I was 36-years-old before I owned my first pair of adult-sized rain boots. I don’t remember if I had any as a kid, but it had never occurred to me to buy them as an adult. After buying my daughter a new pair each year for five years, I finally realized that I could buy my own pair (and I wouldn’t grow out of them in a year). Owning rain boots gives me the freedom to jump in puddles, which I do whenever I can. Better yet, I now own rain pants and a good rain jacket, and rain fenders on my bike, so I can ride through puddles, spraying water everywhere. Enjoying a life of biking and walking keeps me young in so many ways.
On my bike ride home from work, I have found the perfect hill. It’s a half-block long, perfect to go down full-speed (without exceeding the speed limit) and still have room to glide to a stop before the next intersection. It’s also been recently repaved, so the ride is smooth and glorious, like a perfect snow hill. A squeal often escapes my lips on the way down. I consider this hill my gateway between work and home, to release the work stress of the day.
I also ride my kids to and from school. My son, now three, rides his push-bike along the sidewalk, as I ride next to him in the street. He doesn’t have pedals yet, which limits his speed and makes for easy stops along the way. When I’m in a hurry, this can be frustrating. My goal, though, is to use this time to live life closer to his preferred pace. I’ve learned to bring along my cup of tea, and every time he stops to look at a worm crossing the sidewalk or the water running under the bridge along the way, I take a sip of tea to remind myself to slow down and enjoy these moments.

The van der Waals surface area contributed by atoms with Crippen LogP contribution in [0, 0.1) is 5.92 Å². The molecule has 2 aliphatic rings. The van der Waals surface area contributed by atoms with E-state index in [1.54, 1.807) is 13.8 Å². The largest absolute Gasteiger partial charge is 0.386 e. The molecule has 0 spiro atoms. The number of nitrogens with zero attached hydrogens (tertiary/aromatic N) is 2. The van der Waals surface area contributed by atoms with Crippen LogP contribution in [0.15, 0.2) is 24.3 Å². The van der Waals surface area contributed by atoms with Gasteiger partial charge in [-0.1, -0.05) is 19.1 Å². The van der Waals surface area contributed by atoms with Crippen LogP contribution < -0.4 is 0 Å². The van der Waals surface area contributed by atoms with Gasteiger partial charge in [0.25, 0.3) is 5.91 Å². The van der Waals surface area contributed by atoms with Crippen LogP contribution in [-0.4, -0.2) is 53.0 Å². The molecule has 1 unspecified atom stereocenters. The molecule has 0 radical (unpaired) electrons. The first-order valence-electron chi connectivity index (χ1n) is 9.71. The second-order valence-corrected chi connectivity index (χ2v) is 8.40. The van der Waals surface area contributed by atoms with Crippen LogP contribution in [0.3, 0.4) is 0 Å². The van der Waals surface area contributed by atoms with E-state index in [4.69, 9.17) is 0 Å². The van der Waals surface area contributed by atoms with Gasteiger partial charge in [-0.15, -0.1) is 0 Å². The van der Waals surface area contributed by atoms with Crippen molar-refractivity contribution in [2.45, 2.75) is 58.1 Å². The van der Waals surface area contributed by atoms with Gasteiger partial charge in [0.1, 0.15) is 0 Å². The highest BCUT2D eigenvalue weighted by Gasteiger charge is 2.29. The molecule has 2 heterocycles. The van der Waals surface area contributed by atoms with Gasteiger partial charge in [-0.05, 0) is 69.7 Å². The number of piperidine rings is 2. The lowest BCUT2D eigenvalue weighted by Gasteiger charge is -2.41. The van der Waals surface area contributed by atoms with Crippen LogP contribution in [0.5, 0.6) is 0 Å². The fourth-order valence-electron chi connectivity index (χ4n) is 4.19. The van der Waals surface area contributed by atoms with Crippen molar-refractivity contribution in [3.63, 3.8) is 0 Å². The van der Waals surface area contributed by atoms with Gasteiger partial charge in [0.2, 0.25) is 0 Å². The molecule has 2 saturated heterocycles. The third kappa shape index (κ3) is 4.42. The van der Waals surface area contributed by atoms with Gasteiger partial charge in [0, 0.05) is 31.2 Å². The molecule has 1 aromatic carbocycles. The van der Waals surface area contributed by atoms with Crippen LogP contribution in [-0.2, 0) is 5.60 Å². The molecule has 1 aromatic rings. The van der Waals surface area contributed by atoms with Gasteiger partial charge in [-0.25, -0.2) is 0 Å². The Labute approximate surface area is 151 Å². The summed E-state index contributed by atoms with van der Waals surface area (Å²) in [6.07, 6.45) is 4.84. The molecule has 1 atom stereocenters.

My daughter, now 10, occasionally rides her bike home from school with her friends, sans adults. I have confidence in her ability to ride safely because I’ve made the same bike commute together with her for six years. I’ve used that time to teach her—how to ride safely and defensively, how to be considerate of others, and how the rules of the road work; essentially, how to be safe, responsible, courteous, and independent. She has soaked these up like a sponge because she was young enough to still listen to my input and I was there to guide her as she learned to implement it. If I had waited until she was 15 to teach her the rules of the road, she might have cared less what I had to say about being courteous of others and taking her turn at the stop sign. Now I have more trust that these things are part of who she is.
Riding my bike is a gift I give to myself. It’s a way to remind myself of the parent and person I want to be. But mostly, it’s just fun—splashing through puddles, squealing down hills, stopping to watch the worms with my son, and watching my daughter learn and grow. What could be better than that?
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